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Discussion in 'High Tech Retrofits' started by supwicha, Feb 26, 2014.
A t-top survivor. Nice.
Supwhicha I noticed that you cut your engine mounting bracket a little, are you worried about the structural integrity of that bracket? I was able to mount my engine without doing so, but may have to cut a portion of mine to have clearance for the AC compressor to mount. Either that, get a shorter compressor or use the relocation bracket which would kind of suck
It should not be necessary to modify the shells, mine were from the caprice which were wrong. I now have shells for the camaro. Not likely is there a shorter compressor. You'll probably have to notch the frame, or use a relocation kit, or oem corvette accessory setup which puts the compressor high on the driver side.
Exactly, bit my problem is that my compressor is interfering with my engine mounting bracket as well as the frame
"Well after several months of staring at it, I finally broke down and spent about 10 hours this weekend on the PCM wiring and harness building. I would estimate that I am about 85% complete on the wiring. I also installed new exhaust studs in the bottom of the manifolds and installed the header pipe that houses the O2 sensors. Here's a few photos of the mess:"
Sorry my laptop is a mess right now.
I'm curious, did you use the wiring from both vehicles that you had, or did you bring all of the wiring from your caprice over and figure out how to install is that way. I'm using a LT1 out of a 95 camaro paired with a T56 manual to do my swap, but I'm unsure that using just the wiring harness from my engine and pairing it with the wiring that is left from my chassis will work smog wise, if at all. Much aprreiciated
I only used the harness from the donor car (in my case the caprice) and tied it into the original Camaro harness. Since I was mounting the PCM in an alternate location, I completely separated the harness and cut everything about 16" away from the connectors for the PCM. I then connected all of the sensor connectors, routed them accordingly and shortened or lengthened as needed. I should also point out that I also used the power distribution box and harness that houses the relays such as Fans, A/C, Fuel Pump, etc. It is also simple to integrate this harness into your camaro harness as needed. Is your harness for a manual trans? If so, you'll be able to eliminate the harness for the auto trans. However, you will need to download a PCM calibration (assuming '95 model year PCM) and reprogram the PCM with a software version designed for manual transmission operation. The software and calibrations are free all day long easily. You'll need to either build a cable or buy one (I recommend you buy one, about $90) so you can connect your PCM to your PC or laptop for the updated software calibration. Lastly, once you calibrate your PCM, you will want to disable a few things such as PATS (security based ignition keys), or anything that you eliminate so you don't throw a light. In my case, the car has the air injection removed which as an approved TSB and subsequently removed. However, if you don't turn of the system that monitors this circuit, you'll throw a light. Blah, blah, blah. Hopefully this is not too confusing, if so let me know the specifics and I'll address them for you. Truthfully, building your own harness is a lot of work, more than I anticipated and I actually enjoy doing electrical as this is my specialty. However, all in all it was not an enjoyable experience as I had to shorten or lengthen over 100 individual circuits, if I had to do it again, I probably would purchase a harness ready to go. If money is tight and you have the time and patience, from a technical standpoint it is not very difficult to build one from scratch. I also soldered any connections that were modified, as well as heat shrinked. I also used nylon expandable wire loom to make it a clean install.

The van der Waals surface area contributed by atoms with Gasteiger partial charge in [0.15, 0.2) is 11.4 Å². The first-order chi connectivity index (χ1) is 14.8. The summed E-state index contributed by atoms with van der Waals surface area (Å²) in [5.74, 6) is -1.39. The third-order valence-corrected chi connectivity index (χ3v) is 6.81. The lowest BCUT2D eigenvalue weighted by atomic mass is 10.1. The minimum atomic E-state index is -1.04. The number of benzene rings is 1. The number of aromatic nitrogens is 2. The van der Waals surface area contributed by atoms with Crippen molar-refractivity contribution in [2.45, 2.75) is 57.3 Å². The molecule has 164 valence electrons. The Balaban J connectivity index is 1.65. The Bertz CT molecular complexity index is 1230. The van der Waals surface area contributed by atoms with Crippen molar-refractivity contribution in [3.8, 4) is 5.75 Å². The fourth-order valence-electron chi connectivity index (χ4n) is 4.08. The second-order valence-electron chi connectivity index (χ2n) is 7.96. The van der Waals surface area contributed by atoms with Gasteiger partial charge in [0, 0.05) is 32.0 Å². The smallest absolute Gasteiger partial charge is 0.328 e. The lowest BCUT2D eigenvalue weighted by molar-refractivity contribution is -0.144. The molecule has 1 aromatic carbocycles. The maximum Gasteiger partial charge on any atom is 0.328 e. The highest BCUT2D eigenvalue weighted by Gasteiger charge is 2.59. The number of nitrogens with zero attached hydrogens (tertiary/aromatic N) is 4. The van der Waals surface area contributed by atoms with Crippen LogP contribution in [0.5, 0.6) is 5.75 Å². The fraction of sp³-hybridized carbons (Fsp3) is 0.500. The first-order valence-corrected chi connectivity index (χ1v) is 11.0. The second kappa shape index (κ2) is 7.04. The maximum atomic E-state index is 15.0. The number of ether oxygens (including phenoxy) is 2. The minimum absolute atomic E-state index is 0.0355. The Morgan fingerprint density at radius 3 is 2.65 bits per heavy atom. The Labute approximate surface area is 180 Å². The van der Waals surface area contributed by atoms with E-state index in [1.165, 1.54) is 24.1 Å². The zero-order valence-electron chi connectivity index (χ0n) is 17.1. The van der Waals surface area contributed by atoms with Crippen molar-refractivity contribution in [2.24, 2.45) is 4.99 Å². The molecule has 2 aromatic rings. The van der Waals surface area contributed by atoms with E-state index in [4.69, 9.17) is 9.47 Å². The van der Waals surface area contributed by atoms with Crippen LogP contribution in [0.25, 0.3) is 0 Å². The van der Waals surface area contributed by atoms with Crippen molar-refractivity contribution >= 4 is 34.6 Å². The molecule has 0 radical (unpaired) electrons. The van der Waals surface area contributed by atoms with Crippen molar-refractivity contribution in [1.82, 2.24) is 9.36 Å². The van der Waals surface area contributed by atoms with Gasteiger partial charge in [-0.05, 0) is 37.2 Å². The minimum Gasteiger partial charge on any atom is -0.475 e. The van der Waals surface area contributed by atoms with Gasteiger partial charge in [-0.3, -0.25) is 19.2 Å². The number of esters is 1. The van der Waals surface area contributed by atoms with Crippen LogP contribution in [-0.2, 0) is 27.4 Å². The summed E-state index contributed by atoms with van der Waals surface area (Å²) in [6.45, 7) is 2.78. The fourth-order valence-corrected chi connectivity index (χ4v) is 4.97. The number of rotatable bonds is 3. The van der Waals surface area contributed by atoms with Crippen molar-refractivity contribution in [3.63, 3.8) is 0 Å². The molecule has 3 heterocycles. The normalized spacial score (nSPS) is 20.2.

That's really cool thank you. Basically game me a complete road map
Lots of great info. Thank you for sharing. I'll be picking your brain as I get further along with my LT4 swap.
Glad to help!
New member (joined for the sake of this thread alone - great info), about to embark on much the same journey by using my complete '95 Caprice 9C1 as a donor vehicle for the long-neglected 1980 Firebird I've had since high school in 1988 but hasn't run since '94.
I have only one question for now - did you run into any clearance problems with the rear disc calipers and the staggered shocks?